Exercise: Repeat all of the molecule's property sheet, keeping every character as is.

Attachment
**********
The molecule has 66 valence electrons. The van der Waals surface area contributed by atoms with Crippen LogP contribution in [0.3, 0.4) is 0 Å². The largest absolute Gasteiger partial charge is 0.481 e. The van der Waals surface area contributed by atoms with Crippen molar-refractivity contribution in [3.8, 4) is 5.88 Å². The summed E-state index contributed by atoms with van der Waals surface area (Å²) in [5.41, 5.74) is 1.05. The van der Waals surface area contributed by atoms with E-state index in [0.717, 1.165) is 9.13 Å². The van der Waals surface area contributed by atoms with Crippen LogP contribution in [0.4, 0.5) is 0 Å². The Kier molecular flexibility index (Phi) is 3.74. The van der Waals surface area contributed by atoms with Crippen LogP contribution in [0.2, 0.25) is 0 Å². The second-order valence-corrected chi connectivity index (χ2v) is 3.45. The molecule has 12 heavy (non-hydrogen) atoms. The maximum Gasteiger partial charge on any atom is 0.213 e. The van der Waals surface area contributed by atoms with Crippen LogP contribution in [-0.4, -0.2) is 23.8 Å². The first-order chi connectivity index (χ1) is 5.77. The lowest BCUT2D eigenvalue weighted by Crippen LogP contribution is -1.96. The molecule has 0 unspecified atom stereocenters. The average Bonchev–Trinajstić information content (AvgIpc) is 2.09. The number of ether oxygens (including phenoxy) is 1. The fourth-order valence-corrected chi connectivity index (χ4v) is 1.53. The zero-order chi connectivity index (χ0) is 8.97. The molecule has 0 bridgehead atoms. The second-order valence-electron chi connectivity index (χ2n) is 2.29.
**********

The molecule has 66 valence electrons. The van der Waals surface area contributed by atoms with Crippen LogP contribution in [0.3, 0.4) is 0 Å². The largest absolute Gasteiger partial charge is 0.481 e. The van der Waals surface area contributed by atoms with Crippen molar-refractivity contribution in [3.8, 4) is 5.88 Å². The summed E-state index contributed by atoms with van der Waals surface area (Å²) in [5.41, 5.74) is 1.05. The van der Waals surface area contributed by atoms with E-state index in [0.717, 1.165) is 9.13 Å². The van der Waals surface area contributed by atoms with Crippen LogP contribution in [0.4, 0.5) is 0 Å². The Kier molecular flexibility index (Phi) is 3.74. The van der Waals surface area contributed by atoms with Crippen LogP contribution in [0.2, 0.25) is 0 Å². The second-order valence-corrected chi connectivity index (χ2v) is 3.45. The molecule has 12 heavy (non-hydrogen) atoms. The maximum Gasteiger partial charge on any atom is 0.213 e. The van der Waals surface area contributed by atoms with Crippen LogP contribution in [-0.4, -0.2) is 23.8 Å². The first-order chi connectivity index (χ1) is 5.77. The lowest BCUT2D eigenvalue weighted by Crippen LogP contribution is -1.96. The molecule has 0 unspecified atom stereocenters. The average Bonchev–Trinajstić information content (AvgIpc) is 2.09. The number of ether oxygens (including phenoxy) is 1. The fourth-order valence-corrected chi connectivity index (χ4v) is 1.53. The zero-order chi connectivity index (χ0) is 8.97. The molecule has 0 bridgehead atoms. The second-order valence-electron chi connectivity index (χ2n) is 2.29.